Anti-vascular endothelial growth factor (anti-VEGF) plus intravitreal steroids for diabetic macular oedema

Citation: Mehta H, Hennings C, Gillies MC, Nguyen V, Campain A, Fraser-Bell S. Anti-vascular endothelial growth factor combined with intravitreal steroids for diabetic macular oedema. Cochrane Database of Systematic Reviews 2018, Issue 4. Art. No.: CD011599. DOI: 10.1002/14651858.CD011599.pub2

What is the aim of this review?
The aim of this Cochrane Review was to find out whether injecting two drugs in combination (inhibitors of VEGF and steroids) into the vitreous jelly of eyes with macular oedema (swelling at the centre of the retina) due to diabetes works better than treatment with one drug alone.

Key messages
There is insufficient evidence to suggest that the two drugs in combination are better than treatment with one drug alone.

What was studied in the review?
Diabetic macular oedema is swelling at the back of the eye (retina) in people with diabetes. It is the most common cause of aquired visual loss in the mainly working-age population.

Both steroids and anti-VEGF agents, injected into the vitreous jelly of the eye (intravitreal), improve vision and reduce the amount of fluid accumulating in the central retina. The drugs have different mechanisms of action and may work well in combination, with significant implications for improving patient outcomes. However, if there is no added benefit of combination therapy, then people could be potentially exposed to unnecessary side effects such as cataract, glaucoma, stroke and heart attack.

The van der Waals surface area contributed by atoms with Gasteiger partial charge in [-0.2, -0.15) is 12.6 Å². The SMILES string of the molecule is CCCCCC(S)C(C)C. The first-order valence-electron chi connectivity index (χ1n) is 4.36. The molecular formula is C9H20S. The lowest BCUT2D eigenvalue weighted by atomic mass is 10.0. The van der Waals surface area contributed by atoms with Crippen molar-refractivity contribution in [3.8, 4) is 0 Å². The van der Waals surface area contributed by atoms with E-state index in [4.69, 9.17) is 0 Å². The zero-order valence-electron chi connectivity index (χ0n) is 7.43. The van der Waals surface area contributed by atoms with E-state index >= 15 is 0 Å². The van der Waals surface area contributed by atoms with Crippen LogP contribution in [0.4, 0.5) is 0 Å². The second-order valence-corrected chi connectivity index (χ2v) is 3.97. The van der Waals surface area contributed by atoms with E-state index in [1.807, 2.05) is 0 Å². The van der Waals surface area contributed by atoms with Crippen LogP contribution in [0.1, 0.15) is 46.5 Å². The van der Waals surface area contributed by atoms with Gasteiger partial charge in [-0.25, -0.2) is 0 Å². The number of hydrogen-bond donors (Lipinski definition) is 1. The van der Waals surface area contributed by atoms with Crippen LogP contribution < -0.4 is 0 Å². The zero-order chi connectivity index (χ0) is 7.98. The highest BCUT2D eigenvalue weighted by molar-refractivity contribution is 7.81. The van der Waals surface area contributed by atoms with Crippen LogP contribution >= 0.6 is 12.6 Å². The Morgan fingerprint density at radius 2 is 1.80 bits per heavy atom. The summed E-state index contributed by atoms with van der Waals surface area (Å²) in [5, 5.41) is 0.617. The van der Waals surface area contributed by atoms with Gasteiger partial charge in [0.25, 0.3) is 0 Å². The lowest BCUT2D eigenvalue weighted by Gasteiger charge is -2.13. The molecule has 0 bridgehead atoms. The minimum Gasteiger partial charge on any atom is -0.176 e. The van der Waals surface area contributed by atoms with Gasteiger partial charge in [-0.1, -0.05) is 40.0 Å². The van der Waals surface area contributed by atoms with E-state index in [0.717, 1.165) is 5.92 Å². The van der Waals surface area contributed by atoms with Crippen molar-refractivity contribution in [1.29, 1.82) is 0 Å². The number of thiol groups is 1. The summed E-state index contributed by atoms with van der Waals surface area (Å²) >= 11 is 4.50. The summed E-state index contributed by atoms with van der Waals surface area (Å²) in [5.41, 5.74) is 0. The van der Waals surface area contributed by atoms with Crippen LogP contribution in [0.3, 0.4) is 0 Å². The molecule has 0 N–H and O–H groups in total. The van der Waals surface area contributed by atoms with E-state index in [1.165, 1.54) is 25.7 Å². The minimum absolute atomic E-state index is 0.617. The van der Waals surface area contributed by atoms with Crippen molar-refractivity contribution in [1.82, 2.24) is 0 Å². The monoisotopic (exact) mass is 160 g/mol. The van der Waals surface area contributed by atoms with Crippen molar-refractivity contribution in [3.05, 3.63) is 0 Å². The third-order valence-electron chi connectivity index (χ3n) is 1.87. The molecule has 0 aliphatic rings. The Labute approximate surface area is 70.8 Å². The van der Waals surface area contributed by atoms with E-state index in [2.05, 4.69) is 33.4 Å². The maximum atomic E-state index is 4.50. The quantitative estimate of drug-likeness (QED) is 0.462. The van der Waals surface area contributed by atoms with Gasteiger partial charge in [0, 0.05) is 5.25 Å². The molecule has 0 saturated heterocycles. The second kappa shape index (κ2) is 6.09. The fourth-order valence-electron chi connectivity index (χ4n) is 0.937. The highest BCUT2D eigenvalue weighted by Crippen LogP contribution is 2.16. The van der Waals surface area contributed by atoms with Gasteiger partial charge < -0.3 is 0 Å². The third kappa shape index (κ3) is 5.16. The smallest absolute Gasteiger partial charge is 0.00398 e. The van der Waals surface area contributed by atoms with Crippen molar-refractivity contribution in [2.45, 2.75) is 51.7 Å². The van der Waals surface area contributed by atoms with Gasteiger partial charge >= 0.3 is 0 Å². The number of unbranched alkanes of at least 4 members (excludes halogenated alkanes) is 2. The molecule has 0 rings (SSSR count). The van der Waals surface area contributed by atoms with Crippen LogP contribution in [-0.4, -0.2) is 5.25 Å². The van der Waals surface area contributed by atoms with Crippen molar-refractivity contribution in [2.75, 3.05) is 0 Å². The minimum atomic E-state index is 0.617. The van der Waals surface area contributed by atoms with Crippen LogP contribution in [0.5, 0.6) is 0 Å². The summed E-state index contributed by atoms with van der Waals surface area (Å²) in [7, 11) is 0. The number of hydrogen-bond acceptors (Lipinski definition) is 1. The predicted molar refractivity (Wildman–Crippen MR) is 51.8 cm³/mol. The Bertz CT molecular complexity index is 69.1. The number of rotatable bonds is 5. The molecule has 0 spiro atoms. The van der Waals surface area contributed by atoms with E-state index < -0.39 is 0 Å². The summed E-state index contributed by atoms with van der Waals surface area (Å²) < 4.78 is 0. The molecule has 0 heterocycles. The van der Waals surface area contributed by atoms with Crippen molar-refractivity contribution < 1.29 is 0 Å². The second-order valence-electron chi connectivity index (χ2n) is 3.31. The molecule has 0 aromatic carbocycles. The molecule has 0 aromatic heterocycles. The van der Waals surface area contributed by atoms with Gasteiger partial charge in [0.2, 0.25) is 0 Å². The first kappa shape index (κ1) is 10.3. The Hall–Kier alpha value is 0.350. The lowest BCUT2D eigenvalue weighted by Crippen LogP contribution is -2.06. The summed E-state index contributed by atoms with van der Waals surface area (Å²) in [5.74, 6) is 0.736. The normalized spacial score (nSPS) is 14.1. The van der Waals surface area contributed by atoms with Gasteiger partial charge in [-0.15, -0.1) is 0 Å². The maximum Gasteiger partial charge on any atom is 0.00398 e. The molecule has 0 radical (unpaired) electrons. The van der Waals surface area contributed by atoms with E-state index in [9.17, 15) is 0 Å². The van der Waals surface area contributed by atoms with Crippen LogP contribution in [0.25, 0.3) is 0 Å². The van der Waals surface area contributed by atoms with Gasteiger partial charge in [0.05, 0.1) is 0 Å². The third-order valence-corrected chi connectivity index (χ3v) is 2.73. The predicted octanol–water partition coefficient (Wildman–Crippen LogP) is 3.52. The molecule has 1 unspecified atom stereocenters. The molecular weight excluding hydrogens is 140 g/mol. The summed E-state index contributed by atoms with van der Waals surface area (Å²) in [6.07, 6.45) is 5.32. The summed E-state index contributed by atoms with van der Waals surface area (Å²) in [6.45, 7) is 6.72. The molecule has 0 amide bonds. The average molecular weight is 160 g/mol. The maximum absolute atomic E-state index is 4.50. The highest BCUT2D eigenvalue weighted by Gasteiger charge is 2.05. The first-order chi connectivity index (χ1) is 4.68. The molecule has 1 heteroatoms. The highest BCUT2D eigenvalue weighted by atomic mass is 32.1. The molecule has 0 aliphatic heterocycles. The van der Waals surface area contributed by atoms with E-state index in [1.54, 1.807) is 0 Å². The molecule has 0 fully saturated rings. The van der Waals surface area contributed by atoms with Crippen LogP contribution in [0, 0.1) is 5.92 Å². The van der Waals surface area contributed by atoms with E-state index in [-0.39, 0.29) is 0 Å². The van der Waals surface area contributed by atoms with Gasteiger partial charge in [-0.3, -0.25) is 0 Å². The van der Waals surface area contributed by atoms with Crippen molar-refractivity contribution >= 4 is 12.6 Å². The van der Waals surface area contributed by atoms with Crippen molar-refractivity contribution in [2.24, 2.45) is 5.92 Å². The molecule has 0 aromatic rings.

What are the main results of the review?
The Cochrane Review authors found eight relevant studies. Three studies were from Iran, two from USA and one each from Brazil, Czech Republic and South Korea. These studies compared an anti-VEGF (in most studies an unlicensed version called bevacizumab) plus intravitreal steroid agents versus anti-VEGF alone, an intravitreal steroid alone or macular laser alone.

We found insufficient evidence to suggest that the two drugs classes in combination are better than treatment with one drug class alone as the initial treatment for diabetic macula oedema. Moreover, there was a greater risk of raised intraocular pressure and cataract in people receiving anti-VEGF plus steroids compared with anti-VEGF alone.

How up-to-date is this review?
Cochrane Review authors searched for studies that had been published up to 21 February 2018.